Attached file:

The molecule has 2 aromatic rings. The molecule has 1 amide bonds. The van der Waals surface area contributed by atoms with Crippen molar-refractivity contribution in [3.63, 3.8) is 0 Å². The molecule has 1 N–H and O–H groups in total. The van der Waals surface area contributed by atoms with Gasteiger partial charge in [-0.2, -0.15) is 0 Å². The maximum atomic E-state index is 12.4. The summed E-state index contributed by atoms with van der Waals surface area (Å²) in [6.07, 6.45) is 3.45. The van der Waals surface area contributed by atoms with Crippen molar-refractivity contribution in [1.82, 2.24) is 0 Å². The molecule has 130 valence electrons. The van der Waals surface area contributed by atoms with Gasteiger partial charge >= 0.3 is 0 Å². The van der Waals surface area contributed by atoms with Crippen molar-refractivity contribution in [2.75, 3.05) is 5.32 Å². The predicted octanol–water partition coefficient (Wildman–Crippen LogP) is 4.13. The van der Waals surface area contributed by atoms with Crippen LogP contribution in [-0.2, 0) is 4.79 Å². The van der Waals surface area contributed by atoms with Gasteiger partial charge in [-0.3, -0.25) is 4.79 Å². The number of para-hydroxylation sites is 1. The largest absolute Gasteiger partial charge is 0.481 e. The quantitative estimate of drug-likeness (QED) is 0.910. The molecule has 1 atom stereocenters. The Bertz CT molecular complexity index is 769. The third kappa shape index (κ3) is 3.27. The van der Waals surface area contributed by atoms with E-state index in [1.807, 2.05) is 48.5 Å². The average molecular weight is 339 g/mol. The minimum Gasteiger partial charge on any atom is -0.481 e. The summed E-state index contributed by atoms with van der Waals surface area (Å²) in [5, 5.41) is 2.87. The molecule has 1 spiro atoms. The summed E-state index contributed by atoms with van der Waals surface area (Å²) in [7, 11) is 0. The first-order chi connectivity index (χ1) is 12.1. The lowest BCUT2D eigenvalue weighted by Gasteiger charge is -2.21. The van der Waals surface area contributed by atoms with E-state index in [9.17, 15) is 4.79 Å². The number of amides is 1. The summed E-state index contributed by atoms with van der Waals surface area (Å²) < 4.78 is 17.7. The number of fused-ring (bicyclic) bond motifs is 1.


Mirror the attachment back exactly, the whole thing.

The molecule has 2 aromatic rings. The molecule has 1 amide bonds. The van der Waals surface area contributed by atoms with Crippen molar-refractivity contribution in [3.63, 3.8) is 0 Å². The molecule has 1 N–H and O–H groups in total. The van der Waals surface area contributed by atoms with Gasteiger partial charge in [-0.2, -0.15) is 0 Å². The maximum atomic E-state index is 12.4. The summed E-state index contributed by atoms with van der Waals surface area (Å²) in [6.07, 6.45) is 3.45. The van der Waals surface area contributed by atoms with Crippen molar-refractivity contribution in [1.82, 2.24) is 0 Å². The molecule has 130 valence electrons. The van der Waals surface area contributed by atoms with Gasteiger partial charge >= 0.3 is 0 Å². The van der Waals surface area contributed by atoms with Crippen molar-refractivity contribution in [2.75, 3.05) is 5.32 Å². The predicted octanol–water partition coefficient (Wildman–Crippen LogP) is 4.13. The van der Waals surface area contributed by atoms with Crippen LogP contribution in [-0.2, 0) is 4.79 Å². The van der Waals surface area contributed by atoms with Gasteiger partial charge in [-0.3, -0.25) is 4.79 Å². The number of para-hydroxylation sites is 1. The largest absolute Gasteiger partial charge is 0.481 e. The quantitative estimate of drug-likeness (QED) is 0.910. The molecule has 1 atom stereocenters. The Bertz CT molecular complexity index is 769. The third kappa shape index (κ3) is 3.27. The van der Waals surface area contributed by atoms with E-state index in [1.807, 2.05) is 48.5 Å². The average molecular weight is 339 g/mol. The minimum Gasteiger partial charge on any atom is -0.481 e. The summed E-state index contributed by atoms with van der Waals surface area (Å²) in [5, 5.41) is 2.87. The molecule has 1 spiro atoms. The summed E-state index contributed by atoms with van der Waals surface area (Å²) in [7, 11) is 0. The first-order chi connectivity index (χ1) is 12.1. The lowest BCUT2D eigenvalue weighted by Gasteiger charge is -2.21. The van der Waals surface area contributed by atoms with E-state index in [9.17, 15) is 4.79 Å². The number of amides is 1. The summed E-state index contributed by atoms with van der Waals surface area (Å²) < 4.78 is 17.7. The number of fused-ring (bicyclic) bond motifs is 1.